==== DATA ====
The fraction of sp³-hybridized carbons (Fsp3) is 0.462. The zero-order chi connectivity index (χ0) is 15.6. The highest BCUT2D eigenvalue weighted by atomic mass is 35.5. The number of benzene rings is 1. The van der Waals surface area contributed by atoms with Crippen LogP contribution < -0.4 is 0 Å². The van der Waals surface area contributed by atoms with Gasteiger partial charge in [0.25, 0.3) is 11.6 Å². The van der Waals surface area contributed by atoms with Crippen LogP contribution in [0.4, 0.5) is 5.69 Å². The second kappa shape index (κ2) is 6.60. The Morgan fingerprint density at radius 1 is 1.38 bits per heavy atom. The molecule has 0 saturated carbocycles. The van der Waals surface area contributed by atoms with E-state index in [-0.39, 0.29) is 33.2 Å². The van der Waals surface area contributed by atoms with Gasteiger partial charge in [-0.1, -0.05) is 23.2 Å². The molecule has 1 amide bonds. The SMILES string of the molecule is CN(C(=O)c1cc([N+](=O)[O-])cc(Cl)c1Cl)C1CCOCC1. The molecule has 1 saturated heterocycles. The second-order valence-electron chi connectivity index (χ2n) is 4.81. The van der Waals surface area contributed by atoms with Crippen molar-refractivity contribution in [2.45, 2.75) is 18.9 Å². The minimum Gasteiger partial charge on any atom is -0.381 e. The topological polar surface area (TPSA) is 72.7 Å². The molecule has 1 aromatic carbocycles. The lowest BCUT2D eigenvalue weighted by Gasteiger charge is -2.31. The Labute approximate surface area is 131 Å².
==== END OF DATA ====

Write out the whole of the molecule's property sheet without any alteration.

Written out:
The fraction of sp³-hybridized carbons (Fsp3) is 0.462. The zero-order chi connectivity index (χ0) is 15.6. The highest BCUT2D eigenvalue weighted by atomic mass is 35.5. The number of benzene rings is 1. The van der Waals surface area contributed by atoms with Crippen LogP contribution < -0.4 is 0 Å². The van der Waals surface area contributed by atoms with Gasteiger partial charge in [0.25, 0.3) is 11.6 Å². The van der Waals surface area contributed by atoms with Crippen LogP contribution in [0.4, 0.5) is 5.69 Å². The second kappa shape index (κ2) is 6.60. The Morgan fingerprint density at radius 1 is 1.38 bits per heavy atom. The molecule has 0 saturated carbocycles. The van der Waals surface area contributed by atoms with E-state index in [-0.39, 0.29) is 33.2 Å². The van der Waals surface area contributed by atoms with Gasteiger partial charge in [-0.1, -0.05) is 23.2 Å². The molecule has 1 amide bonds. The SMILES string of the molecule is CN(C(=O)c1cc([N+](=O)[O-])cc(Cl)c1Cl)C1CCOCC1. The molecule has 1 saturated heterocycles. The second-order valence-electron chi connectivity index (χ2n) is 4.81. The van der Waals surface area contributed by atoms with Crippen molar-refractivity contribution in [2.45, 2.75) is 18.9 Å². The minimum Gasteiger partial charge on any atom is -0.381 e. The topological polar surface area (TPSA) is 72.7 Å². The molecule has 1 aromatic carbocycles. The lowest BCUT2D eigenvalue weighted by Gasteiger charge is -2.31. The Labute approximate surface area is 131 Å².